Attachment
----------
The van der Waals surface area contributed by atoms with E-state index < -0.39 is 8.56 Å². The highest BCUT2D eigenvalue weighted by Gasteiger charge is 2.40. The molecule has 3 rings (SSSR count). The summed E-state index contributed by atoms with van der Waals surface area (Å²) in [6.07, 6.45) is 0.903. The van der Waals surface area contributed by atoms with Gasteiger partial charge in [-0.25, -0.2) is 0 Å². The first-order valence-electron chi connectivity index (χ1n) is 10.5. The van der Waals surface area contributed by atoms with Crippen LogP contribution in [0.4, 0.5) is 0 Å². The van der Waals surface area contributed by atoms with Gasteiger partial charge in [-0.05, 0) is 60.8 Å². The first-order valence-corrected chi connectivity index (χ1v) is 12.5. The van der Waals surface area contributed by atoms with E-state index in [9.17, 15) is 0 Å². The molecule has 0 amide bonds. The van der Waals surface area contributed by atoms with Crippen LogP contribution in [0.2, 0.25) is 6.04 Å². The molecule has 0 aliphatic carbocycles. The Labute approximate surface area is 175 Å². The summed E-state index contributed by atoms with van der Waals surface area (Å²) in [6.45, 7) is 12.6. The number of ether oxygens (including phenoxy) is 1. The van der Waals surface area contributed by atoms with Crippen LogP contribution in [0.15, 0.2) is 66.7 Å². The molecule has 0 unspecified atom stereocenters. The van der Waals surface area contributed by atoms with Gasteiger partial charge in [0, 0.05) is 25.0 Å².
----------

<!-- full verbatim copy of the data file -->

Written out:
The van der Waals surface area contributed by atoms with E-state index < -0.39 is 8.56 Å². The highest BCUT2D eigenvalue weighted by Gasteiger charge is 2.40. The molecule has 3 rings (SSSR count). The summed E-state index contributed by atoms with van der Waals surface area (Å²) in [6.07, 6.45) is 0.903. The van der Waals surface area contributed by atoms with Gasteiger partial charge in [-0.25, -0.2) is 0 Å². The first-order valence-electron chi connectivity index (χ1n) is 10.5. The van der Waals surface area contributed by atoms with Crippen LogP contribution in [0.4, 0.5) is 0 Å². The van der Waals surface area contributed by atoms with Gasteiger partial charge in [-0.05, 0) is 60.8 Å². The first-order valence-corrected chi connectivity index (χ1v) is 12.5. The van der Waals surface area contributed by atoms with E-state index in [9.17, 15) is 0 Å². The molecule has 0 amide bonds. The van der Waals surface area contributed by atoms with Crippen LogP contribution in [0.2, 0.25) is 6.04 Å². The molecule has 0 aliphatic carbocycles. The Labute approximate surface area is 175 Å². The summed E-state index contributed by atoms with van der Waals surface area (Å²) in [6.45, 7) is 12.6. The number of ether oxygens (including phenoxy) is 1. The van der Waals surface area contributed by atoms with Crippen LogP contribution in [0.15, 0.2) is 66.7 Å². The molecule has 0 unspecified atom stereocenters. The van der Waals surface area contributed by atoms with Gasteiger partial charge in [0, 0.05) is 25.0 Å².